The global economic landscape has changed drastically in the last year as the coronavirus pandemic has thrust the world into an unprecedented recession. With so many countries shutting down businesses and people losing jobs, it is no surprise that credit card balances have soared in the past quarter.
Recent data from the Federal Reserve shows that total credit card balances in the United States spiked to a record high of $1.08 trillion in the third quarter of 2020, surpassing the previous high in the fourth quarter of 2008. The increase marks the largest quarterly increase in credit card debt ever, according to the Federal Reserve.
But how did we get here? The answer lies in a combination of decreased consumer spending, increasing unemployment, and government stimulus programs like the one implemented by Congress in July of 2020. When the pandemic first hit the United States, much of the economy was shut down in an effort to slow the spread of the virus. Many businesses were forced to close their doors and lay off workers due to the lack of customers. Those that were able to remain open often had to make adjustments to accommodate the large decrease in business, leading to less spending overall.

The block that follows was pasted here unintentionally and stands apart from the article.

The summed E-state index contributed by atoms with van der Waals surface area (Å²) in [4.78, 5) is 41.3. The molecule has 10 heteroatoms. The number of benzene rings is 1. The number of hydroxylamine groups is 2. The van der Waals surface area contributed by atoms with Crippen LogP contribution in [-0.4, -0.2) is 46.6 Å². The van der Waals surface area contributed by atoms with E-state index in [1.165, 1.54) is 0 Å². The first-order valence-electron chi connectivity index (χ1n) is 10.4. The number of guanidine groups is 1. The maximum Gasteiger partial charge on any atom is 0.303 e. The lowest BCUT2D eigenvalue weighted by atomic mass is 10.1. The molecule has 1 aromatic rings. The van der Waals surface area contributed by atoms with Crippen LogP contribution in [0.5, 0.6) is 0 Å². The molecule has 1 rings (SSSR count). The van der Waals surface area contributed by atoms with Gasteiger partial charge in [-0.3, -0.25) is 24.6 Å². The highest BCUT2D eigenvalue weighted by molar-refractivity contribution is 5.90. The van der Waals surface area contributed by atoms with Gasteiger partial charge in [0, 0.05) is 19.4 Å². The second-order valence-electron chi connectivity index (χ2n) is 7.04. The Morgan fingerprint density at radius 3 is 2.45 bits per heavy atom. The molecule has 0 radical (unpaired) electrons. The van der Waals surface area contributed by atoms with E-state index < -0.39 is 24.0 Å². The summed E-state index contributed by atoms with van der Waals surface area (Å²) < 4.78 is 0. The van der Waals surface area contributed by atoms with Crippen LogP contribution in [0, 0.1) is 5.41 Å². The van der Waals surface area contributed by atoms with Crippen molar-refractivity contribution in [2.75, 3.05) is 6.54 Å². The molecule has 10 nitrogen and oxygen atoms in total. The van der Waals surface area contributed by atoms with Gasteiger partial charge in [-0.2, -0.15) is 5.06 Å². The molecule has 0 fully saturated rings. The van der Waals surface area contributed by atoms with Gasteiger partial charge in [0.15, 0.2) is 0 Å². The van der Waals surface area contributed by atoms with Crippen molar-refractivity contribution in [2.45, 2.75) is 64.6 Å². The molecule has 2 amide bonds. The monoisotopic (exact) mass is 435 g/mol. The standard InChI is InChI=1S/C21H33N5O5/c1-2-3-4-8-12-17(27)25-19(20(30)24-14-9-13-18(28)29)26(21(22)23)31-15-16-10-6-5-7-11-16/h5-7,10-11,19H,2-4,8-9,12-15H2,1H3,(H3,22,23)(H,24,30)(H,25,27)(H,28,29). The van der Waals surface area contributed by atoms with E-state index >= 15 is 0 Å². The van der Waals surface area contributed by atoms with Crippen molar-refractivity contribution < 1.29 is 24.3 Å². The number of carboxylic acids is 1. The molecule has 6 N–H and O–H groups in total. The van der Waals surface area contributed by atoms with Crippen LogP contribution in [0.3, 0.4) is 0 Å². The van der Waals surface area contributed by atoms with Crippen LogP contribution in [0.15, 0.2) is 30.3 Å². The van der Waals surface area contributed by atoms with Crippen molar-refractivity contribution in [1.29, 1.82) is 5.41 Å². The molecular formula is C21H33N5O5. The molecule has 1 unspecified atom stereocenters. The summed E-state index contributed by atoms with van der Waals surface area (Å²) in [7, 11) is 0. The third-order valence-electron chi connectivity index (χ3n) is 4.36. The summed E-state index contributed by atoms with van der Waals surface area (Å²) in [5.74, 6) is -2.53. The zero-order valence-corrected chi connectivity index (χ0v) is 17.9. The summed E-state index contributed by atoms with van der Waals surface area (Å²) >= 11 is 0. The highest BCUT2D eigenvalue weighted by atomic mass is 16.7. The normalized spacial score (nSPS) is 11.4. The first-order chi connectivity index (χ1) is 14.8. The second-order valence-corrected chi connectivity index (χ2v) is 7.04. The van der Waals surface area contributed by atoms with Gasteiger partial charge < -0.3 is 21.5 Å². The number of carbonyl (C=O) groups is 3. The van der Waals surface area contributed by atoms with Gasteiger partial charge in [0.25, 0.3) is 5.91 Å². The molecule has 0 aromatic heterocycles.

At the same time, many people who had lost their jobs were relying on government-funded stimulus checks and other aid programs to help them get by. This led to an increase in consumer spending, as people used their stimulus-induced funds to pay for things like rent, groceries, or other necessities. With more money in people’s wallets, it only makes sense that credit card usage would spike as well.
A shift in consumer behavior also helped contribute to the increase in debt. Many people are using their credit cards to purchase items online, instead of going to the stores, leading to an uptick in digital purchases. Additionally, with so many people isolated at home, personal debt has also been increasing as people turn to credit cards for restaurants, travel, entertainment, and more.
The jump in credit card debt in the third quarter is troubling, as it reflects a worrying trend of increased consumer spending, which can lead to unsustainable borrowing and long-term debt. It is important that people take responsibility for their financial situation and keep their debt under control. This means budgeting and finding ways to pay down your balances as quickly as possible and avoiding taking on more debt if it can be avoided.
The COVID-19 pandemic has had a dramatic impact on the global economy, and the increase in credit card debt is just one of the many effects we are seeing. As the economic situation continues to improve and the pandemic hopefully comes to an end in the near future, it is important that people remain mindful of their finances in order to avoid falling into a cycle of debt.